But Williams was UNC’s hottest hand, with three 3-pointers already under his belt. And so the scramble began to put a hand in the face of Williams. The sophomore guard dribbled left, utilizing a Tony Bradley pick, and quickly bounced a pass to the rolling Bradley as two defenders swarmed him.
“We believe in each other on the offensive end,” Williams said. “There’s no hesitation when it comes to passing the ball.”
Bradley, a first-year forward averaging 15 minutes per game, couldn’t be a threat to score, right? Nah, he took one dribble toward the basket and skied for the layup.
Completely out of position, the Notre Dame defense could do nothing but foul Bradley on his way up. The eighth player in UNC’s rotation took the contact, scored the basket and drew the foul.
“That’s exactly what we want,” junior guard Joel Berry said. “Whether it’s Kenny, Justin or Tony, we just have a lot of guys we can go to when we need a bucket.”
Notre Dame had done everything right on paper, but the Tar Heels’ balanced attack was simply too much to scheme around.
“We just have so many weapons,” Williams said. “I think from the start of the game, you can’t really focus on one guy. If you do too much, then somebody else is bound to go off.”
On Sunday, everybody went off for the Tar Heels.
In a show of offensive dominance, every UNC player who spent more than three minutes on the floor scored. Perhaps more concerning for the opposition, six Tar Heels scored in double figures and eight hauled in an at least one offensive rebound.
Head coach Roy Williams preaches that every player can contribute to UNC’s attack, not just its starters.
“I’ve always said, it’s not just those five that we have out there,” he said.
While UNC’s wealth of capable scorers provides a lift for the team, it can drive opposing teams crazy.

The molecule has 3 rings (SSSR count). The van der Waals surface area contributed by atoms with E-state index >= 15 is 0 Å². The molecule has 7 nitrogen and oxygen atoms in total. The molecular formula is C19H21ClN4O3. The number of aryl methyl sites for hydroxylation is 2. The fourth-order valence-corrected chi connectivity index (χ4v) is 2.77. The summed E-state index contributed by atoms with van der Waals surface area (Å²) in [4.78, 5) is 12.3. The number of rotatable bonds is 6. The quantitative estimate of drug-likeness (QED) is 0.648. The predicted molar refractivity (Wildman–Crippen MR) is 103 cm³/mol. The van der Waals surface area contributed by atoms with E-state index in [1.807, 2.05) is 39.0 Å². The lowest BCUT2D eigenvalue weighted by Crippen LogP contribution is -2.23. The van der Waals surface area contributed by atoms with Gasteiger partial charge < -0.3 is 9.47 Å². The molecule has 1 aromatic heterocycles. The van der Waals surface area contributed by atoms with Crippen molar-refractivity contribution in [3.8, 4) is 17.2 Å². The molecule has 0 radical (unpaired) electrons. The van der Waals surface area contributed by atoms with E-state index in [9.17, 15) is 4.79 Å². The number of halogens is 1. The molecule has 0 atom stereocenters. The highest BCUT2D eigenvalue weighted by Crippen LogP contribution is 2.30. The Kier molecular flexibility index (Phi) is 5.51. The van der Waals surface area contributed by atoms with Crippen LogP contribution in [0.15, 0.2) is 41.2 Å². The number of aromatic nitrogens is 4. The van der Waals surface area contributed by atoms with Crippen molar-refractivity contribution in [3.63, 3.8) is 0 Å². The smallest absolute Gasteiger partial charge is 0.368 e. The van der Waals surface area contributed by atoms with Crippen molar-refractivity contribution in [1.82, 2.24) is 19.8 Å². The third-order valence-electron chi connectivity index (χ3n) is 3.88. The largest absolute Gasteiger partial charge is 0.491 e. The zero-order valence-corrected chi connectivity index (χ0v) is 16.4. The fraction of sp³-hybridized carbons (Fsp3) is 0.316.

“As a player, it’s so hard to guard a team with multiple guys that can score,” senior guard Nate Britt said. “You can’t even just guard your man. Your head is just on a swivel because anybody can score.”
“It’s just — it’s hard,” he said, sighing with a grin on his face.
The Tar Heels put some of that same stress on the Fighting Irish, leaving them scrambling on defense for most of the contest.
But UNC’s standout offensive performance came on an otherwise poor shooting night. The Tar Heels struggled from three for much of the game, and they shot just over 34 percent from outside the paint.
“We’re not always gonna have great shooting nights,” Britt said. “Sometimes we’re going to hit from three and sometimes we’re going to be cold. It’s our job to make sure we can still score when we’re cold.”
The Tar Heels responded by passing their way into the paint, earning themselves easier buckets and trips to the free-throw line.
“We believe in each other a lot, which is why we’re so unselfish when we’re out there,” Kenny Williams said. “I think our assist numbers reflect that.”
The players’ trust in each other showed through, as the Tar Heels racked up 23 assists on 30 baskets.
With the ball finding every player on the court — and every player finding a way to score — the Notre Dame defense had nothing to do but hope for a stop that never came.